• Many small problems with Sorting and stream handling fixed.
  • Corpus changed: for various licensing reasons, v.2.0 does not include the scores from the MuseData corpus anymore. This change mostly affects Haydn string quartets and Handel's Messiah.  However, new replacement scores are being included and 2.1 will have as many great works as before.  The MuseData scores are still available online.  MuseData is now a deprecated format and no further testing on it will be conducted; only bug fixes that are easily implemented will be accepted.
  • music21 is now available under the BSD license in addition to LGPL! 

We will try to stick to something close to the semantic versioning model in the future once v.2.1 is released. In other words, after 2.1, we'll try very hard not to break anything that worked in v.2.1 until v. 3.0 is released.  This will probably mean that the version numbers are going to creep up faster in the future.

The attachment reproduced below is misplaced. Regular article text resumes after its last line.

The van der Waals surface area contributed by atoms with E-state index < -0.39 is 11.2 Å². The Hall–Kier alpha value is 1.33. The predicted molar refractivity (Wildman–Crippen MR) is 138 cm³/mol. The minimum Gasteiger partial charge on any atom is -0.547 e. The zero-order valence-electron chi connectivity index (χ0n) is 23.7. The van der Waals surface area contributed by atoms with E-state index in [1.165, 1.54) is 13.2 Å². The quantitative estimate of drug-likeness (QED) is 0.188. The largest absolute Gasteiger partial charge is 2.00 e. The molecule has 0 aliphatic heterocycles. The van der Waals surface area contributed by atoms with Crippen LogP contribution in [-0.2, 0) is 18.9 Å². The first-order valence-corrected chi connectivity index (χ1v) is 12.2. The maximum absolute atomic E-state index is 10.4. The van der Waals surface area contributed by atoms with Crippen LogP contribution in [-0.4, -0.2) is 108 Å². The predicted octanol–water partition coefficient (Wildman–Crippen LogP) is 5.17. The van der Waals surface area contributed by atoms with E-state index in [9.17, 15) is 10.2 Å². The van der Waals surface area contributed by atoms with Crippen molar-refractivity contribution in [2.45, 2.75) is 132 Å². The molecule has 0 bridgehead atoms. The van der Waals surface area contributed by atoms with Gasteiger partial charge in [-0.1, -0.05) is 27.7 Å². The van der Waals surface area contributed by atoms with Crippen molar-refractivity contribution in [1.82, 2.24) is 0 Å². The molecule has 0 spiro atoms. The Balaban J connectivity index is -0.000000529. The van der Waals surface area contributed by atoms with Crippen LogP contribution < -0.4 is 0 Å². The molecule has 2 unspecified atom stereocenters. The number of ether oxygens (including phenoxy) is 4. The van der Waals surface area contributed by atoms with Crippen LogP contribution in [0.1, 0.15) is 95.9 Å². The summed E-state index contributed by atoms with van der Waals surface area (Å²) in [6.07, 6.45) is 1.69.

Still todo before v.2.1 is a major change in how elements are stored in Streams.  Stay tuned if you care about performance tweaks etc., otherwise ignore it -- we'll keep the interface the same so you might not notice anything except speed improvements.

Smaller backward-incompatible changes include:
  • Stream __repr__ now includes a pointer rather than a number if .id is not set.  This change will make filtering out doctests easier in the future.
  • TinyNotation no longer allows for a two-element tuple where the second element is the time signature.  Replace: ("C4 D E", "3/4") with ("tinynotation: 3/4 C4 D E")
  • Obscure calls in SpannerBundle have been removed: spannerBundle.getByClassComplete etc.
  • Convenience classes: WholeNote, HalfNote, etc. have been removed.  Replace with Note(type='whole') etc.
  • Old convenience classes for moving from Perl to Python (DefaultHash, defList) have been removed or renamed (defaultlist) 
  • Articulations are marked as equal if they are of the same class, regardless of other attributes.
  • common.almostLessThan, etc. are gone; were only needed for float rounding, and that problem is fixed.
  • duration.aggregateTupletRatio is now aggregateTupletMultiplier, which is more correct.
  • scala.ScalaStorage renamed scala.ScalaData
  • common.nearestMultiplier now returns the signed difference.